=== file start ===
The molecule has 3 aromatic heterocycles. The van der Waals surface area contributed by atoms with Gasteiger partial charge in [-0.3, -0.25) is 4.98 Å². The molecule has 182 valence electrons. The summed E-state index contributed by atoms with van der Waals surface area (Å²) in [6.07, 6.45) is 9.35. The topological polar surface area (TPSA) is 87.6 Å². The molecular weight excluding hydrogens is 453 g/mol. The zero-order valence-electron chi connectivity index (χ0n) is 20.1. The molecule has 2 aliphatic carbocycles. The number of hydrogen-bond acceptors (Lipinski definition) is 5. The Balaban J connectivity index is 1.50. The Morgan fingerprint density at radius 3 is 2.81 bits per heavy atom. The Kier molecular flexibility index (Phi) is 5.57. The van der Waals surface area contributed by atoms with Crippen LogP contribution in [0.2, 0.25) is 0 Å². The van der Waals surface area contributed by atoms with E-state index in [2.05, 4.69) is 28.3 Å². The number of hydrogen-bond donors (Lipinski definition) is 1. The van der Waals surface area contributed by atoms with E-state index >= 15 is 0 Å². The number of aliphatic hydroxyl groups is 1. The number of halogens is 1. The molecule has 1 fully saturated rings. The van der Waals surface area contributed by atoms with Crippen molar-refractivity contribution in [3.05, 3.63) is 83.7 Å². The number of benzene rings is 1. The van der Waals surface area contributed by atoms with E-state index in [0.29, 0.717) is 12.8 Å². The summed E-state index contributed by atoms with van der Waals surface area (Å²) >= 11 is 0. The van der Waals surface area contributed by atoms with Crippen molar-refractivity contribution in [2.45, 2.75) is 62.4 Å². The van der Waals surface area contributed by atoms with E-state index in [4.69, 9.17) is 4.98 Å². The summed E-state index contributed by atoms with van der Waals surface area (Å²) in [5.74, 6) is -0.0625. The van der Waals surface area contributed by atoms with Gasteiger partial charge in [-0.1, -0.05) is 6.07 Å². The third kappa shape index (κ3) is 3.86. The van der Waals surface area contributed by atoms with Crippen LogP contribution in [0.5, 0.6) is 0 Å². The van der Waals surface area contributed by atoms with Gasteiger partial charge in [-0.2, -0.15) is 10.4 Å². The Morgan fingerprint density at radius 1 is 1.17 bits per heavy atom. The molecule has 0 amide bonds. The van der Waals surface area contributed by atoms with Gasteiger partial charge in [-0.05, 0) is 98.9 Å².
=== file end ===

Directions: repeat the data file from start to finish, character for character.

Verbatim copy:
The molecule has 3 aromatic heterocycles. The van der Waals surface area contributed by atoms with Gasteiger partial charge in [-0.3, -0.25) is 4.98 Å². The molecule has 182 valence electrons. The summed E-state index contributed by atoms with van der Waals surface area (Å²) in [6.07, 6.45) is 9.35. The topological polar surface area (TPSA) is 87.6 Å². The molecular weight excluding hydrogens is 453 g/mol. The zero-order valence-electron chi connectivity index (χ0n) is 20.1. The molecule has 2 aliphatic carbocycles. The number of hydrogen-bond acceptors (Lipinski definition) is 5. The Balaban J connectivity index is 1.50. The Morgan fingerprint density at radius 3 is 2.81 bits per heavy atom. The Kier molecular flexibility index (Phi) is 5.57. The van der Waals surface area contributed by atoms with Crippen LogP contribution in [0.2, 0.25) is 0 Å². The van der Waals surface area contributed by atoms with E-state index in [2.05, 4.69) is 28.3 Å². The number of hydrogen-bond donors (Lipinski definition) is 1. The van der Waals surface area contributed by atoms with E-state index >= 15 is 0 Å². The number of aliphatic hydroxyl groups is 1. The number of halogens is 1. The molecule has 1 fully saturated rings. The van der Waals surface area contributed by atoms with Crippen molar-refractivity contribution in [3.05, 3.63) is 83.7 Å². The number of benzene rings is 1. The van der Waals surface area contributed by atoms with E-state index in [0.29, 0.717) is 12.8 Å². The summed E-state index contributed by atoms with van der Waals surface area (Å²) >= 11 is 0. The van der Waals surface area contributed by atoms with Crippen molar-refractivity contribution in [2.45, 2.75) is 62.4 Å². The van der Waals surface area contributed by atoms with E-state index in [4.69, 9.17) is 4.98 Å². The summed E-state index contributed by atoms with van der Waals surface area (Å²) in [5.74, 6) is -0.0625. The van der Waals surface area contributed by atoms with Gasteiger partial charge in [-0.1, -0.05) is 6.07 Å². The third kappa shape index (κ3) is 3.86. The van der Waals surface area contributed by atoms with Crippen LogP contribution in [0.5, 0.6) is 0 Å². The van der Waals surface area contributed by atoms with Gasteiger partial charge in [-0.2, -0.15) is 10.4 Å². The Morgan fingerprint density at radius 1 is 1.17 bits per heavy atom. The molecule has 0 amide bonds. The van der Waals surface area contributed by atoms with Gasteiger partial charge in [-0.05, 0) is 98.9 Å².